One of the dangers of living in a banana republic where corruption is endemic at all levels of society is the tendency to slip into an ‘Alice in Wonderland’ mindset. An article by Claire Shoesmith in last Friday’s Irish Times about ethics in business serves as a good example of this phenomenon. In making her case, she compares recent financial scandals in America and Ireland. The first thing to notice is her use of language. Ms. Shoesmith describes the Enron and Worldcom scandals in America as:
Corrupt organisations, run by fraudsters who lined their pockets with millions of dollars while destroying billions of dollars of investors’ money’?
In contrast, here’s how she talks about scandals in the Irish financial world:
AIB and National Irish Bank, have played their part in eroding public trust in the financial sector and, in turn, prompted calls for tighter rules on corporate governance and increased scrutiny on individuals within the industry.
So, financial criminality in the US is described as corrupt organizations run by fraudsters while in Ireland stealing millions from the State and customers merely amounts to a factor in the erosion of public trust. Another elephant in the room that remains completely unnoticed is the consequences for the fraudsters when caught.
Ms. Shoesmith gives some examples from the US: Bernie Ebbers of Worldcom: 25 years in jail. Kenneth Lay of Enron: Awaiting trial. Denis Kozlowski of Tyco International: between eight-and-a-third and 25 years in jail. These people, and many others, found themselves in deep trouble because of their corrupt activities. Regulatory agencies, the police, the courts all became immediately involved and made sure these people suffered the consequences of their actions.
In the Banana Republic of Ireland, this does not happen. The examples used by Ms Shoesmith, AIB and NIB, will suffice to make the point. For 17 years, National Irish Bank (NIB) robbed millions from the State and its customers in well organised frauds. When this major criminality was uncovered (by the media), there was no police investigation, no arrests and no mention of trials or jail sentences. Instead, two High Court Inspectors were appointed to investigate. It took them six years, yes, six years to produce a report. The report was greeted with the usual shock and horror and promises were made that this time action would be taken. Nothing happened and the fraudsters are walking free as I write.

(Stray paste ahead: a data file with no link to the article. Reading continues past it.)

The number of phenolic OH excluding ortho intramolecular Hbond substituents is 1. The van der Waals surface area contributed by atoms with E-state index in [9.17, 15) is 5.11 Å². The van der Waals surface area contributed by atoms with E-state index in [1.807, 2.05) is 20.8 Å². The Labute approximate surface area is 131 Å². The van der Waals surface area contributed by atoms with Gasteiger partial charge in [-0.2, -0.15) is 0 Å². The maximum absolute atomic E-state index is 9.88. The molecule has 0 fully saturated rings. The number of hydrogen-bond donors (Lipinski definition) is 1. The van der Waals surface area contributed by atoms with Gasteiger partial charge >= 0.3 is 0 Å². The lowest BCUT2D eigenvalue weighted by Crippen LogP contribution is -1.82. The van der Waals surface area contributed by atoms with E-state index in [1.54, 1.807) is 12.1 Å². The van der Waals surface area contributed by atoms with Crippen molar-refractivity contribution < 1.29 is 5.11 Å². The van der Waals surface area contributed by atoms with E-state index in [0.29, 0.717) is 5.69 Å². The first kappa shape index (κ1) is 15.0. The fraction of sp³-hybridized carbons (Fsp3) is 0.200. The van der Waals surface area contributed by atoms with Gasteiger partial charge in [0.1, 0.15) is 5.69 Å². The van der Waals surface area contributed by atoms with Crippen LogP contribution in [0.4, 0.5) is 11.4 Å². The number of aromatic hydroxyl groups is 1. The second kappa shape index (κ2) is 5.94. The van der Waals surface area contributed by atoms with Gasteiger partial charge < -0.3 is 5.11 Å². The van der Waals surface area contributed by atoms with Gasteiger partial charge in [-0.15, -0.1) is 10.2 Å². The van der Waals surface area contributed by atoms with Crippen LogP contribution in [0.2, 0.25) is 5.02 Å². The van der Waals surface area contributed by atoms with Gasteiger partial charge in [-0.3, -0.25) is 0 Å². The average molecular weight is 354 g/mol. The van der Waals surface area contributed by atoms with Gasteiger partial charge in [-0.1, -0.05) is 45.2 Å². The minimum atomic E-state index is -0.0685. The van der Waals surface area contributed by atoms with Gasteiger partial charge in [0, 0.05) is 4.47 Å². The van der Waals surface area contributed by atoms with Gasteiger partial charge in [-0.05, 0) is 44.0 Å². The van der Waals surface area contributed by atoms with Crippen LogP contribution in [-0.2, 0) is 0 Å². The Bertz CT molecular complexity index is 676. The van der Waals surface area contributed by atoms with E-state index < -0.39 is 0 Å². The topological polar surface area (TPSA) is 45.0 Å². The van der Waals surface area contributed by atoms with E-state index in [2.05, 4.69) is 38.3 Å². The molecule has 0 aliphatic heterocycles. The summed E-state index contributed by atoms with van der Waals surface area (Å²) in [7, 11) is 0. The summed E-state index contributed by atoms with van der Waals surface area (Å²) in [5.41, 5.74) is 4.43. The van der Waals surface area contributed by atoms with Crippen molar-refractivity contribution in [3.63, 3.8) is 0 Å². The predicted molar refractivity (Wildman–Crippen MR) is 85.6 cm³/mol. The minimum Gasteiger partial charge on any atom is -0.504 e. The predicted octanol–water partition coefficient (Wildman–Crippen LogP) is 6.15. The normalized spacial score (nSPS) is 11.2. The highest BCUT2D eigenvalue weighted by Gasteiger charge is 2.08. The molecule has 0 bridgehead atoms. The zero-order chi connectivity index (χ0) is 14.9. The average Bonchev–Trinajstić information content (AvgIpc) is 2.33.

AIB has also robbed millions from the State and its own customers with no consequences for the bank or any of its officials. This is not surprising as AIB is allowed to investigate itself with no interference from the police. The bank is even allowed to operate its own internal justice and court system, passing judgements and meting out punishment on any staff found ‘guilty’. The so-called Financial Regulator only plays a peripheral and mostly supportive role in all this.
The term Banana Republic is not used lightly here; it is a true reflection of how things are done in Ireland. The difference between a banana republic and a real democracy can be measured by the action taken when corruption occurs. Let’s just compare the Worldcom and NIB scandals.
Here’s the reaction of Harvey Pitt, chairman of the Securities and Exchange Commission (SEC) to the Worldcom scandal
“I’m mad as hell and I’m not going to take it any more,” “The bubble has burst,”… “Serious jail time awaits serious crime.”
And here’s the reaction of Mr. Denis Kelleher, chief executive of investment company Wall Street Access:
“It is outrageous what is going on,” he said. “It is greed of the highest order. If the system does not put these people in jail, we have failed. If this is the system, we have, we’d better get it right in a hurry, and otherwise we are in deep yoghurt, as they say.
The American system went into action and only three years later, long jail sentences are being served.
It’s over a year now since the NIB report was published and seven years since the criminality was uncovered. So what has happened. Well, a High Court judge decided that the NIB should not be closed down because of the consequences for the bank, its customers and staff. (Just what does an Irish bank have to do to get shut down, genocide?)
Paul Appleby, the State’s Director of Corporate Enforcement tried to obtain the names of the bank’s audit committee with a view to taking legal action. He was firmly told by a High Court judge that
‘There was no real and pressing need for the order sought?’
(Major criminality and we can’t even get names). Last July, Mr. Appleby was back in court in an attempt to get the executives involved barred from acting as directors. He hasn’t a hope.
Will there be criminal prosecutions? No, because any evidence gathered for the inspectors report cannot be used as it was given voluntarily.
Welcome to the Banana Republic of Ireland.